Department of Veterans Affairs Leverages ONC Curriculum to Educate Staff and Improve Patient Care

Using online training tools based on the ONC funded health IT workforce curricula, more than 700 Veterans Affairs staff logged thousands of course hours over eight weeks in health informatics training in an effort to improve the way care is delivered to and managed by Veterans.

This VA-wide training initiative was through a partnership with Bellevue College in Washington State, a member of the ONC’s Community College Consortium.

Based on the overwhelming positive response to the initial course, VA repackaged the content into self-paced modules, augmenting the curriculum with additional learning activities that were geared directly to the needs of veterans and their health care providers. As of March 2014, over 2,500 VA staff members from all across the VA have signed up for this popular series. About half of the student population consists of staff who already work in informatics, health IT, and health information management. Physicians, nurses and other clinicians, administrators, quality management and patient safety staff, medical technologists, patient support staff and those serving in many other roles took the opportunity to learn more about health informatics and how it can help improve care at the VA. The result, we hope, is a richer experience for students, who can learn from each other and appreciate the different perspectives.

The modules comprising the “Introduction to Health Informatics (101)” include:

  • Overview of Health Informatics;
  • Electronic Health Records and Data Standards and Exchange;
  • Workflow Analysis and Process Redesign;
  • Usability and Human Factors;
  • Systems Design and Designing for Safety; and
  • Effective Training for HIT.

All of these courses are offered being offered two times a year and the module content is reviewed and refreshed before each offering begins.

Feedback received from participants remains consistently positive. A sampling of comments received from alums of the curriculum show why it works: “I really wasn’t aware how much informatics has and continues to impact patient care,” a staff nurse said, adding that the history of health informatics “was especially helpful to me.”  Others said the class offered a good foundation and understanding of why informatics is important and put their work in better perspective.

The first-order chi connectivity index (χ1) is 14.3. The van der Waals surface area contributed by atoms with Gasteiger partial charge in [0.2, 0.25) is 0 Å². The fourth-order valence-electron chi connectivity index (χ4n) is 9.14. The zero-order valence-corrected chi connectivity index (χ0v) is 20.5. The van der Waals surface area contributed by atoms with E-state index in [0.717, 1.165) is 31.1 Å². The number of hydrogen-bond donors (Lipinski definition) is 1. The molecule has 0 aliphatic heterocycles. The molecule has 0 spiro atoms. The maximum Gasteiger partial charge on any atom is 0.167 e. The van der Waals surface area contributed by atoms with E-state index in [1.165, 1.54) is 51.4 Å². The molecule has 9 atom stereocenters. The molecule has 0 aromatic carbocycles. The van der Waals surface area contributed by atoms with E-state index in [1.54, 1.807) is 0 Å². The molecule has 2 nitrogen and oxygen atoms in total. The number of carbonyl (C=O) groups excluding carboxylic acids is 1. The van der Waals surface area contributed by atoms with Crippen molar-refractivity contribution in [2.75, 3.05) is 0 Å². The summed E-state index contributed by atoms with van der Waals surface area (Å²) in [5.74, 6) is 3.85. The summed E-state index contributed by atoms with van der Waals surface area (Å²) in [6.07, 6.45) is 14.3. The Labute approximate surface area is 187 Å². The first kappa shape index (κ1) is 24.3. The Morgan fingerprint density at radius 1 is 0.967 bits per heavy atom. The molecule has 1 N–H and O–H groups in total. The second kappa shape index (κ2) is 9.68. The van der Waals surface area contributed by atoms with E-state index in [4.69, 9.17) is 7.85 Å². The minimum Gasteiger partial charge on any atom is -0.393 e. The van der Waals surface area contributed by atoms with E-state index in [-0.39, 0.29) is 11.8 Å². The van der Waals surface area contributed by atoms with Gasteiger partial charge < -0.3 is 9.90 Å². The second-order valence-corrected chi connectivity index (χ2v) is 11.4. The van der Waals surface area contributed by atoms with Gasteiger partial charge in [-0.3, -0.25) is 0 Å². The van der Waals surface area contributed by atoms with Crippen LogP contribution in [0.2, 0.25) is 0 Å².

VA found the ONC HIT curriculum materials  extremely useful to help build a health informatics training program that is widely applicable throughout the organization. The content provides a foundation and framework for both new and experienced informatics staff and provides insights into key informatics concepts and methods that can be used by staff in other clinical and administrative roles.

Note: The materials used to develop the course are available through the American Medical Informatics Association (AMIA) Knowledge Center website at http://knowledge.amia.org/onc-ntdc .

Thanks for reading and let us know in the comment section below if these resources have helped you in your career.

Elizabeth S. Chapman, MS
Workforce Development Competency Lead, Health Informatics Initiative
Office of Informatics and Analytics
Veterans Health Administration
Department of Veterans Affairs

Diane Bedecarré RN-BC, MS
Workforce Development Co-Lead, Health Informatics Initiative
Office of Informatics and Analytics
Veterans Health Administration
Department of Veterans Affairs

Since 2011, several new training programs have been launched as part of the U.S. Department of Veterans Affairs (VA) Health Informatics Initiative (hi2).

2 Comments

  1. Informative blog on Department of Veterans Affairs Leverages ONC Curriculum to Educate Staff and Improve Patient Care. I will be speaking to my patients regarding this blog site.

  2. Great program for our Vets and educating everyone who is involved in this program.

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